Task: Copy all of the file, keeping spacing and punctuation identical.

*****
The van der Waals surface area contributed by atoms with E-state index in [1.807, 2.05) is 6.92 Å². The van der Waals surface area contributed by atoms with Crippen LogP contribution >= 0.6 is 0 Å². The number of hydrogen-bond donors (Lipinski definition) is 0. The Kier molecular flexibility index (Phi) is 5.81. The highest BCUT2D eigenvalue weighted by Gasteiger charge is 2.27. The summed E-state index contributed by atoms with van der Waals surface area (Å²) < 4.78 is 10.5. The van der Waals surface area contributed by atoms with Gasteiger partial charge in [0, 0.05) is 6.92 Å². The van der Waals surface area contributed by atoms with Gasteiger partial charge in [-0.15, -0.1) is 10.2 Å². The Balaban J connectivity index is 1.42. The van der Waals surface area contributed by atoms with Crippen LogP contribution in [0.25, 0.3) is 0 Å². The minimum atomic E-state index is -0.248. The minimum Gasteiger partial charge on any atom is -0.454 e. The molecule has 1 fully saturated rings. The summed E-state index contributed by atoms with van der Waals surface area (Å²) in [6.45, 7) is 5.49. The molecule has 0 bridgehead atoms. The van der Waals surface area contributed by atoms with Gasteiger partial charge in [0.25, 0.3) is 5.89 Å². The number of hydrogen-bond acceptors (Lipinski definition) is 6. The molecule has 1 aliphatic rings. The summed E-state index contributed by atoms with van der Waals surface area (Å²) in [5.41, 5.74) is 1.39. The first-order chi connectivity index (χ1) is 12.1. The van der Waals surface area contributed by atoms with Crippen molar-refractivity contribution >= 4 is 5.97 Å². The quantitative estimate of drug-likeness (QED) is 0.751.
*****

The van der Waals surface area contributed by atoms with E-state index in [1.807, 2.05) is 6.92 Å². The van der Waals surface area contributed by atoms with Crippen LogP contribution >= 0.6 is 0 Å². The number of hydrogen-bond donors (Lipinski definition) is 0. The Kier molecular flexibility index (Phi) is 5.81. The highest BCUT2D eigenvalue weighted by Gasteiger charge is 2.27. The summed E-state index contributed by atoms with van der Waals surface area (Å²) < 4.78 is 10.5. The van der Waals surface area contributed by atoms with Gasteiger partial charge in [0, 0.05) is 6.92 Å². The van der Waals surface area contributed by atoms with Gasteiger partial charge in [-0.15, -0.1) is 10.2 Å². The Balaban J connectivity index is 1.42. The van der Waals surface area contributed by atoms with Crippen LogP contribution in [0.25, 0.3) is 0 Å². The minimum atomic E-state index is -0.248. The minimum Gasteiger partial charge on any atom is -0.454 e. The molecule has 1 fully saturated rings. The summed E-state index contributed by atoms with van der Waals surface area (Å²) in [6.45, 7) is 5.49. The molecule has 0 bridgehead atoms. The van der Waals surface area contributed by atoms with Gasteiger partial charge in [0.25, 0.3) is 5.89 Å². The number of hydrogen-bond acceptors (Lipinski definition) is 6. The molecule has 1 aliphatic rings. The summed E-state index contributed by atoms with van der Waals surface area (Å²) in [5.41, 5.74) is 1.39. The first-order chi connectivity index (χ1) is 12.1. The van der Waals surface area contributed by atoms with Crippen molar-refractivity contribution >= 4 is 5.97 Å². The quantitative estimate of drug-likeness (QED) is 0.751.